Choosing a "must see destination" at Glacier National Park would be a difficult task indeed, but one spot high on many people's list would be Logan Pass. That area now has another accolade—the Montana Native Plant Society has named the Logan Pass area as the first "Important Plant Area" (IPA) designated in the state of Montana.
An IPA is a special designation modeled after Important Bird Areas identified by the Audubon Society, a global program to identify and conserve areas that are vital to birds and biodiversity.
If you've been to Logan Pass in the summer, or even seen some of the numerous photos of the spot that grace calendars, postcards and travel articles, you know the area is widely known for spectacular displays of wildflowers. The Logan Pass area is home to popular flowers like glacier lilies, beargrass, spring beauties, paintbrush and wandering daisies, but other sites can claim similar beauty. What's special about Logan Pass?
The answer is found in the exceptional number of rare arctic-alpine plants. There are more than 30 different rare plants and mosses in an area that covers less than three percent of the park.
The Logan Pass IPA straddles the Continental Divide near the center of the park at the headwaters of the St. Mary drainage. The area ranges in elevation from 5,100 feet along Reynolds Creek north of Heavy Runner Mountain to 10,000 feet on Mount Siyeh. The Logan Pass region has been described as a "hot spot for plants" due to a wide diversity of habitats, including alpine meadows, wetlands, turf, hanging gardens, fellfields, moist and dry dwarf shrublands and more.
Within the new IPA you can find eight globally rare species and 27 different state listed sensitive species representing about 30 percent of the state-listed species found in the park. Logan Pass provides habitat for the world’s largest population of goose-grass sedge. It the only place in Montana to view glaucous gentian, running pine, Macoun’s draba, and several moss species.
Jack Potter, Glacier’s Chief of Science and Resources Management, says "While these areas are not legal site designations, the IPA’s are a great tool for identifying and highlighting locations in which to focus conservation actions, research, and funding for plants and habitats."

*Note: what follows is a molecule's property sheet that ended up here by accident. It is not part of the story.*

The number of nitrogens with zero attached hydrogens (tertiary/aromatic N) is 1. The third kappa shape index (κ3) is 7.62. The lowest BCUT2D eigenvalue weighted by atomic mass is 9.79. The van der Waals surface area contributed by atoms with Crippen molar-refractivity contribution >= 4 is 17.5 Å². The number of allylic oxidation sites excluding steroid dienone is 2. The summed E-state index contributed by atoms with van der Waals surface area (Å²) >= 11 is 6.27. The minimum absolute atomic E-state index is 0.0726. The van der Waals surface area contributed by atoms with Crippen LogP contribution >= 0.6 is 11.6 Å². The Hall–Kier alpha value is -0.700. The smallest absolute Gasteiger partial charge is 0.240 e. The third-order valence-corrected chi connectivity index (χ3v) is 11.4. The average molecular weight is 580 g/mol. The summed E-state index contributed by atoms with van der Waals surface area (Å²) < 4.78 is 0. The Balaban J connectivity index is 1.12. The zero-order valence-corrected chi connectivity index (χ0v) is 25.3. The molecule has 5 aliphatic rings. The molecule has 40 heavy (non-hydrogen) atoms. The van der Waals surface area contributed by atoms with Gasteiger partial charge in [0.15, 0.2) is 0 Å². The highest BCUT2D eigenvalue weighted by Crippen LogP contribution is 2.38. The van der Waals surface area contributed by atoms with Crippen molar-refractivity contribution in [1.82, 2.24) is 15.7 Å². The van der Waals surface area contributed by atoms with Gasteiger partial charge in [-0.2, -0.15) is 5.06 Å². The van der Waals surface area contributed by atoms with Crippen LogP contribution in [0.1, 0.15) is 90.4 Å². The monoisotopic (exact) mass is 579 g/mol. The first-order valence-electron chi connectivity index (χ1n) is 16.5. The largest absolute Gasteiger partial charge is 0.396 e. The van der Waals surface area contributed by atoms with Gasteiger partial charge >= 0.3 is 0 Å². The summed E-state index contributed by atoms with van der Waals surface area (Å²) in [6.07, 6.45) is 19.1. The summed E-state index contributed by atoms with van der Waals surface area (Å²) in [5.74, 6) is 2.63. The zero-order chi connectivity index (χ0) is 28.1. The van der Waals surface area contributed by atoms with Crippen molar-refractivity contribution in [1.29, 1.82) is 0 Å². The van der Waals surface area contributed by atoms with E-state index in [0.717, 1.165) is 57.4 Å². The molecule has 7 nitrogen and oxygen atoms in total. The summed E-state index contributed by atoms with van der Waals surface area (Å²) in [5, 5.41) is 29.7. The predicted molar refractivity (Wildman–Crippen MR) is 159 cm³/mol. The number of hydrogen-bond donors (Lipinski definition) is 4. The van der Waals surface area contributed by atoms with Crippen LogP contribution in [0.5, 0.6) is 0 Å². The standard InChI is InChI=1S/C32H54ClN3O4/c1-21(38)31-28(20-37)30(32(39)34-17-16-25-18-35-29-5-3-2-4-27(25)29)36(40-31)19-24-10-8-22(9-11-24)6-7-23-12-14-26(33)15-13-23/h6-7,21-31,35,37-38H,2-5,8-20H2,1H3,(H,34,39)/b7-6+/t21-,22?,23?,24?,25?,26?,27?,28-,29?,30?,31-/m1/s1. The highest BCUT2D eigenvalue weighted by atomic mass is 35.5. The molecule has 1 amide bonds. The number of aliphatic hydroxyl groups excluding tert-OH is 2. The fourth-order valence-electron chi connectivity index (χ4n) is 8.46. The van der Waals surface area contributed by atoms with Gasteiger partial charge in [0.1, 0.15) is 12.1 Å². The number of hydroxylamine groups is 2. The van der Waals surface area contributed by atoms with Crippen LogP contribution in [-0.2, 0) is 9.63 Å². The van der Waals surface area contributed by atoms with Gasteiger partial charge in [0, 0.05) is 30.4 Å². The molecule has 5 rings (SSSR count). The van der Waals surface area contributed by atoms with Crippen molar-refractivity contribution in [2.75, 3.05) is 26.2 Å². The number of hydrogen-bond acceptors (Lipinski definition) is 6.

Potter also reminds park visitors that "this IPA, as with all high elevation areas in Glacier, is very sensitive to trampling and human disturbance. Sections of the Logan Pass area are even subject to seasonal closures when the soil is saturated from snowmelt. We ask visitors to follow the ‘leave no trace’ principles and stay on the trails which are the best place to view these spectacular wildflowers."
Although you can usually enjoy some of the flowers during a brief stroll near the visitor center, the popular Hidden Lake Trail at Logan Pass offers not only a chance for additional blooms, but also great scenery and wildlife viewing as well.
The IPA designation seems especially appropriate this year, since Glacier is celebrating its centennial in 2010. The official ceremony will be observed on May 11.
The Montana Native Plant Society anticipates designating additional Important Plant Areas in coming years, as many other special areas across the state qualify for designation. More information on the program and the Logan Pass designation is available on the group's website.
If you'd like to enjoy the blooms at Logan Pass, keep in mind that the area is accessible only from about mid-June until mid-September, depending upon the amount of snowfall received each year. Unless you're planning a serious hike, the only vehicle access to the area is via the Going-to-the-Sun Road, and that route is currently undergoing some long-overdue repair and rehab, which shortens the season just a bit in the fall.
As a result, you'd find the drive to the pass a lot more pleasant if you take advantage of the park's free shuttle, which will run in 2010 from July 1 through September 6. That allows the driver and passenger to enjoy the view, and saves the potential hassle of looking for a parking spot once you reach the pass. Check this link for current—and important—information on road conditions and work and details about the shuttle.